August 2016: Breast Care
Lauren Marussich, Kun-Han Lu, Haiguang Wen, Zhongming Liu
Despite wide applications of functional magnetic resonance imaging (fMRI) to mapping brain activation and connectivity in cortical gray matter, it has rarely been utilized to study white-matter functions. In this study, we investigated the spatiotemporal characteristics of fMRI data within the white matter acquired from humans in the resting state or watching a naturalistic movie. By using independent component analysis and hierarchical clustering, resting-state fMRI data in the white matter were denoised and decomposed into spatially independent components, further assembled into hierarchically organized axonal fiber bundles...
October 5, 2016: NeuroImage
Arata Hidano, Tim E Carpenter, Mark A Stevenson, M Carolyn Gates
Many countries implement regionalisation as a measure to control economically important livestock diseases. Given that regionalisation highlights the difference in disease risk between animal subpopulations, this may discourage herd managers in low-risk areas from purchasing animals from high-risk areas to protect the disease-free status of their herds. Using bovine tuberculosis (bTB) in New Zealand as a case example, we develop a novel network simulation model to predict how much the frequency of cattle movements between different disease control areas (DCAs) could theoretically change if herd managers adopted the safest practices (preferentially purchasing cattle from areas with the lowest risk of bTB), if herd managers adopted the riskiest practices (preferentially purchasing cattle from areas with the greatest risk of bTB), or if herd managers made trade decisions completely at random (purchasing cattle without consideration for bTB disease risk)...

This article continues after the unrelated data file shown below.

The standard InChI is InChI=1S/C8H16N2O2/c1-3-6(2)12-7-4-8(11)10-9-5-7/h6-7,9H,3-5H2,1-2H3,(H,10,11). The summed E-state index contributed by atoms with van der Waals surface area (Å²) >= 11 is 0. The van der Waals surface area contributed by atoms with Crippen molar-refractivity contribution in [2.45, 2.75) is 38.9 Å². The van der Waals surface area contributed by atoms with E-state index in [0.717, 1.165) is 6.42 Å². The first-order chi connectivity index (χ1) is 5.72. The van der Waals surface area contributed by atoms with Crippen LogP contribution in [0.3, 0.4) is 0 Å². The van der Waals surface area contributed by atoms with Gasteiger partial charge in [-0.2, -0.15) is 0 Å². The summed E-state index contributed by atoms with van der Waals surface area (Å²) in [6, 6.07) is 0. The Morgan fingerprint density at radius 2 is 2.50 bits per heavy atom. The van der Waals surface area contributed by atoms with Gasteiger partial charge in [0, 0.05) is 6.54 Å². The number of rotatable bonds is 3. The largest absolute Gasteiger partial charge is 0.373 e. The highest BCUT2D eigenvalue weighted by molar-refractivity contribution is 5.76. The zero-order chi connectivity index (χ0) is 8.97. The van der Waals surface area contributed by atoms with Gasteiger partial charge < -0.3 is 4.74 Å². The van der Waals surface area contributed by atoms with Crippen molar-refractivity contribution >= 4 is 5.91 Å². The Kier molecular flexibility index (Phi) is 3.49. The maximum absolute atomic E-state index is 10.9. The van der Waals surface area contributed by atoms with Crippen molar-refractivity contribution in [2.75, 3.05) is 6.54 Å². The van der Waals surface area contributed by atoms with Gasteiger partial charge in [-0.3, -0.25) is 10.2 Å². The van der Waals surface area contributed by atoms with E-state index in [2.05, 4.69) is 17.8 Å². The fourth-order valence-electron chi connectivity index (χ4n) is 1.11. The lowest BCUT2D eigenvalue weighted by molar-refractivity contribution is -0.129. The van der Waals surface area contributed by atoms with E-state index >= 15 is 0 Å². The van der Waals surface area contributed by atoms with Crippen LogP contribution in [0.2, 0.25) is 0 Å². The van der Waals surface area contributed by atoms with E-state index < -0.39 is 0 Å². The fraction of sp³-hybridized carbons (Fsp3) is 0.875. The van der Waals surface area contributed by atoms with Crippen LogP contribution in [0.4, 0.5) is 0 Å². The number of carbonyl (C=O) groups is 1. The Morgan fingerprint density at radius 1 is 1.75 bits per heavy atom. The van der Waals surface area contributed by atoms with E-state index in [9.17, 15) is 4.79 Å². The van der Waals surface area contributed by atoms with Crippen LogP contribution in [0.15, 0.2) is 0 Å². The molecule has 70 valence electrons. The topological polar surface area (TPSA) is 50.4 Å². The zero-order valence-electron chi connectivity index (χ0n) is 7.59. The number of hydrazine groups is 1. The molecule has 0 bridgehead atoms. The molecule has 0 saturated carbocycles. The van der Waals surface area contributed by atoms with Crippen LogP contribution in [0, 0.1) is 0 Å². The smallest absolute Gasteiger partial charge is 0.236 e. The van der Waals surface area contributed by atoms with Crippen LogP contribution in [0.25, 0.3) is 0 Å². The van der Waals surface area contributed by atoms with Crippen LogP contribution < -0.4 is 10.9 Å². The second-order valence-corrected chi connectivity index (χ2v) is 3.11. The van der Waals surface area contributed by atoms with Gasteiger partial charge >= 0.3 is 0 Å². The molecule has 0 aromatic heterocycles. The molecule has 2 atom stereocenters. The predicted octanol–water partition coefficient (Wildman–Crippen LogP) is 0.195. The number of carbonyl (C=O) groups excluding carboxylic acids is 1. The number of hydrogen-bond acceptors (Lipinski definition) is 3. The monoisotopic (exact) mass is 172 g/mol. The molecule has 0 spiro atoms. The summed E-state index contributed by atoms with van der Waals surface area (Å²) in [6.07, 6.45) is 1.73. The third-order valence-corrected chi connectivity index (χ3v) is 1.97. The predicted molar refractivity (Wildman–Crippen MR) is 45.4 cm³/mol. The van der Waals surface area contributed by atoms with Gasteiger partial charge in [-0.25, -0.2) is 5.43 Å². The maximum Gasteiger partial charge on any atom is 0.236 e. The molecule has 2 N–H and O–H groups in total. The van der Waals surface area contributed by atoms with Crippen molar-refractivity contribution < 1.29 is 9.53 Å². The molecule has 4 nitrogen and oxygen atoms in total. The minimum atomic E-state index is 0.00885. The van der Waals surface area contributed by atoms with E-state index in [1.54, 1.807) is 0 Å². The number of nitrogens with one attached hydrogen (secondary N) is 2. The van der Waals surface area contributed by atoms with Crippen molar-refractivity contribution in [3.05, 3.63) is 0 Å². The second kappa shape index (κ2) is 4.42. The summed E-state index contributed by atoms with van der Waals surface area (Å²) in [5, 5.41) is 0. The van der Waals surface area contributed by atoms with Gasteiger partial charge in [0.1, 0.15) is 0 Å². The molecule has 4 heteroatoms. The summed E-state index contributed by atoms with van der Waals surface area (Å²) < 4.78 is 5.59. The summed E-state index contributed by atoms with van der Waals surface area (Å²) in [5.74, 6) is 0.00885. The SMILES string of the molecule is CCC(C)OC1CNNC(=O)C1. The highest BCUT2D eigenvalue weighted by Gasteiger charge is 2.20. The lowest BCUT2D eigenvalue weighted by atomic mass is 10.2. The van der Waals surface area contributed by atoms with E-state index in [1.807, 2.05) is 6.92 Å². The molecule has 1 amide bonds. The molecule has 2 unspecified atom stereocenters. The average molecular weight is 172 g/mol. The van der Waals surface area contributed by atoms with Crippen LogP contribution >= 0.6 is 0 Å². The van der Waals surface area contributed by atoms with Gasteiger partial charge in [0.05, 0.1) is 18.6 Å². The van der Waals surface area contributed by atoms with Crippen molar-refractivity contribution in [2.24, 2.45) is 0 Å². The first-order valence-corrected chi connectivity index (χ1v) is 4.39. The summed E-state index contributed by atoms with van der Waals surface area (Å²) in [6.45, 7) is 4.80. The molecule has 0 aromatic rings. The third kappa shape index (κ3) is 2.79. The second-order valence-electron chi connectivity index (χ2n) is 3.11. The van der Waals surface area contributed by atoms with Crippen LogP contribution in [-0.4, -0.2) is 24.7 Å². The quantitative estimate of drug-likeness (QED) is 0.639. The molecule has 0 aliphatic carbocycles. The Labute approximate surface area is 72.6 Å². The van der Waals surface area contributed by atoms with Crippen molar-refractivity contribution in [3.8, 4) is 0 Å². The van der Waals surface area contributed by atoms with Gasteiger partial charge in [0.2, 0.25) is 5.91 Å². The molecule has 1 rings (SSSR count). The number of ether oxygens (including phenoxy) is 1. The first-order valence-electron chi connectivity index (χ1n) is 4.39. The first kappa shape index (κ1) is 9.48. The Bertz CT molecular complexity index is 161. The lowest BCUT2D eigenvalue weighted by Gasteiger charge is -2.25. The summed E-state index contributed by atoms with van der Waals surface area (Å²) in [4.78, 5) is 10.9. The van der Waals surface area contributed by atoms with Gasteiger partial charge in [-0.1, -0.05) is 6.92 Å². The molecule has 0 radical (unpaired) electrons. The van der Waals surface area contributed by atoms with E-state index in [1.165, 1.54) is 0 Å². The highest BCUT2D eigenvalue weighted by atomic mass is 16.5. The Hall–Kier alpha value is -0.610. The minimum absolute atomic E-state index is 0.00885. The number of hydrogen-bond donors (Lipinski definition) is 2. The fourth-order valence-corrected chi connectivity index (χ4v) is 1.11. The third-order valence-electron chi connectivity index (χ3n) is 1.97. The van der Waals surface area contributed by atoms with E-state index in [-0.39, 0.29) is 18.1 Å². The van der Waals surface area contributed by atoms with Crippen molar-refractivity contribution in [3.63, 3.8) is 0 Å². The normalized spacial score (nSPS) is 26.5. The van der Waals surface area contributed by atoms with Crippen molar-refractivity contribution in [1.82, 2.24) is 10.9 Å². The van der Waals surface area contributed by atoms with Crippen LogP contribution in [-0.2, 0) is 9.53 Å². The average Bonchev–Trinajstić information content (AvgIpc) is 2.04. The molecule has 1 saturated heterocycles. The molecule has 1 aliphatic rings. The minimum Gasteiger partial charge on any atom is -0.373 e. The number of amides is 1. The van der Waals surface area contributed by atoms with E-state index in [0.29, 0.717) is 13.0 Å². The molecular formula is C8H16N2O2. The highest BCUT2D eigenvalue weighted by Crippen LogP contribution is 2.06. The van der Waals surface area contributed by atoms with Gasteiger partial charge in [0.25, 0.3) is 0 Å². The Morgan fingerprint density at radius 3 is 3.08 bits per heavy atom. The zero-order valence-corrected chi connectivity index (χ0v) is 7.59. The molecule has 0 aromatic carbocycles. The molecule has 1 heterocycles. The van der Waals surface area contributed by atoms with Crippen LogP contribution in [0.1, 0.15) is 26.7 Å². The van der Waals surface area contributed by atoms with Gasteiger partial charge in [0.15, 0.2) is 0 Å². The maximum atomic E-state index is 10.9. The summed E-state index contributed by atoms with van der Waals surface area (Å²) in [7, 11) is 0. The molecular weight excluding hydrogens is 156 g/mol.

October 1, 2016: Preventive Veterinary Medicine
Gustavo José Luvizutto, Gabriela Rizzo Soares Rizzati, Marcelo Ortolani Fogaroli, Rodrigo Thomazi Rodrigues, Priscila Watson Ribeiro, Hélio Rubens de Carvalho Nunes, Gabriel Pereira Braga, Rafael Dalle Molle da Costa, Silméia Garcia Zanati Bazan, Luiz Antônio de Lima Resende, Adriana Bastos Conforto, Rodrigo Bazan
BACKGROUND: Unilateral spatial neglect (USN) is characterized by the inability to report or respond to people or objects that are presented in the spatial hemisphere that is contralateral to the lesioned hemisphere of the brain. USN has been associated with poor functional outcomes and long stays in hospitals and rehabilitation centers. Noninvasive brain stimulation, such as transcranial direct current stimulation (tDCS), has been used in people who have been affected by USN after stroke...